6. @MarkLane – setting up more pharmacies in Fanling to supply the mainland, instead of asking why Chinese people don’t trust their own country’s food hygiene, would be solving the symptom instead of the problem. Which is exactly what the Hong Kong government is doing now in trying to crush the current protests, instead of asking why a population which was generally law-abiding and contented a few months ago now hates the police with a passion.

    And incidentally, mainlanders may not openly oppose their government, but the fact that so many of them come to Hong Kong to buy baby milk shows a level of distrust in the system which is actually a hopeful sign when you think about it.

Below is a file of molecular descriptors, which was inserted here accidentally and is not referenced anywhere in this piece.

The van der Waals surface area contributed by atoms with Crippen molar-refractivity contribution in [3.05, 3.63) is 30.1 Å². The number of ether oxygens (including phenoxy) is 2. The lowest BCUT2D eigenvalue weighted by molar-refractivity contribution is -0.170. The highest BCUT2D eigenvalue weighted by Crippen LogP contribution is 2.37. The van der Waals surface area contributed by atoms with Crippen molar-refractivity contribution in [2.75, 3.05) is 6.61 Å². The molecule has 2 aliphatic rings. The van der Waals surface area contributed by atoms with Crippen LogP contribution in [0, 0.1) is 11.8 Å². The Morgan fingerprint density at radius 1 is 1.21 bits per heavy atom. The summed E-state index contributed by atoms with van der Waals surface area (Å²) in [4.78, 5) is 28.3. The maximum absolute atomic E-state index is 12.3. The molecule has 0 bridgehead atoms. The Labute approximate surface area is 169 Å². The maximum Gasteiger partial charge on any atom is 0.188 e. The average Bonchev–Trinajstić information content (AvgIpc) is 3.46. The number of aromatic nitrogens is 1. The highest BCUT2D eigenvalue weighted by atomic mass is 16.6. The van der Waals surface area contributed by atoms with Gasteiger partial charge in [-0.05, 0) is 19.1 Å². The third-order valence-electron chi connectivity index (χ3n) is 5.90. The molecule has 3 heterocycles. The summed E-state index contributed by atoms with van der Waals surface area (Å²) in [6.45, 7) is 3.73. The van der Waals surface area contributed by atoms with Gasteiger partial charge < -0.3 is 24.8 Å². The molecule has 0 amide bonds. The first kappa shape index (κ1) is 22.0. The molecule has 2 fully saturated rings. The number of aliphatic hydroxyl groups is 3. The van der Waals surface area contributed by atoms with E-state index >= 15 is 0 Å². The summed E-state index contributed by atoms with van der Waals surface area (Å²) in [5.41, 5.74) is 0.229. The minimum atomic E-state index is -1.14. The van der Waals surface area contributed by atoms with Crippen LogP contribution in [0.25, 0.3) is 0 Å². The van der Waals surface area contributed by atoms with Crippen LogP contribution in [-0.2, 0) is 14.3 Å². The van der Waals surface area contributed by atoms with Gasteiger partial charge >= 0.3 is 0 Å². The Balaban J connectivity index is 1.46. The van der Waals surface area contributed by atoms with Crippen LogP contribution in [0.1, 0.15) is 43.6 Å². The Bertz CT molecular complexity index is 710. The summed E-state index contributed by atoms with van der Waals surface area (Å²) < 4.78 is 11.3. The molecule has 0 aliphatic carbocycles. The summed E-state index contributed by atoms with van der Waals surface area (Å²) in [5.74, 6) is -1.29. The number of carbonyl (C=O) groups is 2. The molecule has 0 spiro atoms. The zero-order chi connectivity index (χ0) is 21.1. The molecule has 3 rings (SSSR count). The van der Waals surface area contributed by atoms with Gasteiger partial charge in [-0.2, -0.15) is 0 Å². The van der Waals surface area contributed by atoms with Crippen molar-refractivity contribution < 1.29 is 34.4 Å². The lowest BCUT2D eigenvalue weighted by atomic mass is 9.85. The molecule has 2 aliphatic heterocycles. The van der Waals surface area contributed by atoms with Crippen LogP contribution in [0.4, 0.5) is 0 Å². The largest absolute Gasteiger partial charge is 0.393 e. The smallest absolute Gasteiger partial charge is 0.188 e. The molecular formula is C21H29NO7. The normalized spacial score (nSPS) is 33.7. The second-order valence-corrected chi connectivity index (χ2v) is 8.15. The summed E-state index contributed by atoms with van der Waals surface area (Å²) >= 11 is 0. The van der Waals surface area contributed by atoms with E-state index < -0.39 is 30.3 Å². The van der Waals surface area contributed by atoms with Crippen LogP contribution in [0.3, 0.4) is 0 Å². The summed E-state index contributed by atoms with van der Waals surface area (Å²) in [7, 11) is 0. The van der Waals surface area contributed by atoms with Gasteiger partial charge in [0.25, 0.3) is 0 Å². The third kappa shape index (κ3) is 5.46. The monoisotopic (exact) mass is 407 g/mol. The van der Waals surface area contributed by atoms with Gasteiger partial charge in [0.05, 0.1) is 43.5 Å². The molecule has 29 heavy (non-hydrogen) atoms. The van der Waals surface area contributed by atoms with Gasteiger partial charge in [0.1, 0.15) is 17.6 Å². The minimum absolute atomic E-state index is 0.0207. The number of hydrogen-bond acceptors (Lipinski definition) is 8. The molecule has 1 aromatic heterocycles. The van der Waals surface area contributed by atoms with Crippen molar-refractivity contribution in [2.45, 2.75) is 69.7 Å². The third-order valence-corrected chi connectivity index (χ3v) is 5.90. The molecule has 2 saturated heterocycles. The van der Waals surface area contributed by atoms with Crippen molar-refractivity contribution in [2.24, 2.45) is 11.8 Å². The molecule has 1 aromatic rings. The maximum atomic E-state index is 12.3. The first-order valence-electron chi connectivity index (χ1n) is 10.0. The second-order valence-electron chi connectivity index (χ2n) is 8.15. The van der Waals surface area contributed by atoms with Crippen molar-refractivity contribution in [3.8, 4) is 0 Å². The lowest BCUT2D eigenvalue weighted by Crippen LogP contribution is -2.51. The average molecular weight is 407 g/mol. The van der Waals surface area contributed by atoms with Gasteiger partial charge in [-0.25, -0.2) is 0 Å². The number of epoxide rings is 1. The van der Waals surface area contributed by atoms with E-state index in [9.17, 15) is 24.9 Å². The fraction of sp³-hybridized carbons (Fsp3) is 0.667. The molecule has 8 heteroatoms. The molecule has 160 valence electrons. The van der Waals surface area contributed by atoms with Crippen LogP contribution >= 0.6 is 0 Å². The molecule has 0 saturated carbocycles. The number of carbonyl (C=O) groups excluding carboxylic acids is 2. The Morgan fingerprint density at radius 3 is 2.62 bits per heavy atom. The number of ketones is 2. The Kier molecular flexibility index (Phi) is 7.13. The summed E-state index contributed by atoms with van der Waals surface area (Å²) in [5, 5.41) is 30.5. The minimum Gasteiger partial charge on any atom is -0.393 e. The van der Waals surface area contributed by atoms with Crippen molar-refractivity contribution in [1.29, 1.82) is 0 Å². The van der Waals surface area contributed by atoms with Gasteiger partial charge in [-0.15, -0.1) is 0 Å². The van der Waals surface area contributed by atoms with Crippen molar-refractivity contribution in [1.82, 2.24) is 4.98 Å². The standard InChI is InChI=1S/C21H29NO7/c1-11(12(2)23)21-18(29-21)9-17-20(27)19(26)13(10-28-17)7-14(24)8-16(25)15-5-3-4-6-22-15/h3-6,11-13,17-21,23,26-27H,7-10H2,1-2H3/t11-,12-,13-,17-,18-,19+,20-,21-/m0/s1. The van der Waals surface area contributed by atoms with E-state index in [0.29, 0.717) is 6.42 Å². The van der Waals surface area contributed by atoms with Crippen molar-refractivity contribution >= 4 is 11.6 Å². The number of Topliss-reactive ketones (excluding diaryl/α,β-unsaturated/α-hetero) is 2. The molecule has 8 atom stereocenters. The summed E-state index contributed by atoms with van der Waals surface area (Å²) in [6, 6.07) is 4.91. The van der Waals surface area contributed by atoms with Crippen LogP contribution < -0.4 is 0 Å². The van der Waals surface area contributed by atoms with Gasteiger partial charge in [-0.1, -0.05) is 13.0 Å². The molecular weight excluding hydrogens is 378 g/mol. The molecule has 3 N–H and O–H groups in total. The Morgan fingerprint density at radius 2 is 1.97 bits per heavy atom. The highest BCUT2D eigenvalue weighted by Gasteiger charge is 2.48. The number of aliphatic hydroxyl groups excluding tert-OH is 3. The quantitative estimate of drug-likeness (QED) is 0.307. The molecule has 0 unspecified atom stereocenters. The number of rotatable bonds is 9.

7. old git says:

    The High Court will issue a narrow judgement focused on

    * the unmasking regulation-making power procedures to be adopted in the normal course without any political assessment by the Government; and

    * the usual post-regulation-making procedure of placing the regulation before LegCo; and

    *LegCo is engaged retrospectively as they always have been

  8. Cassowary says:

    @Private Beach: Not only do Mainlanders not trust their own food safety standards, they apparently have so little trust in their regular import channels that they prefer merchandise smuggled in by suitcase-wheeling aunties. In a normal country, Mannings or somebody would get an import license and truck the stuff over the border in bulk, but as soon as they do that, it’s no longer desirable.

  9. Cassowary says:

    Also:
    “Which is exactly what the Hong Kong government is doing now in trying to crush the current protests, instead of asking why a population which was generally law-abiding and contented a few months ago now hates the police with a passion.”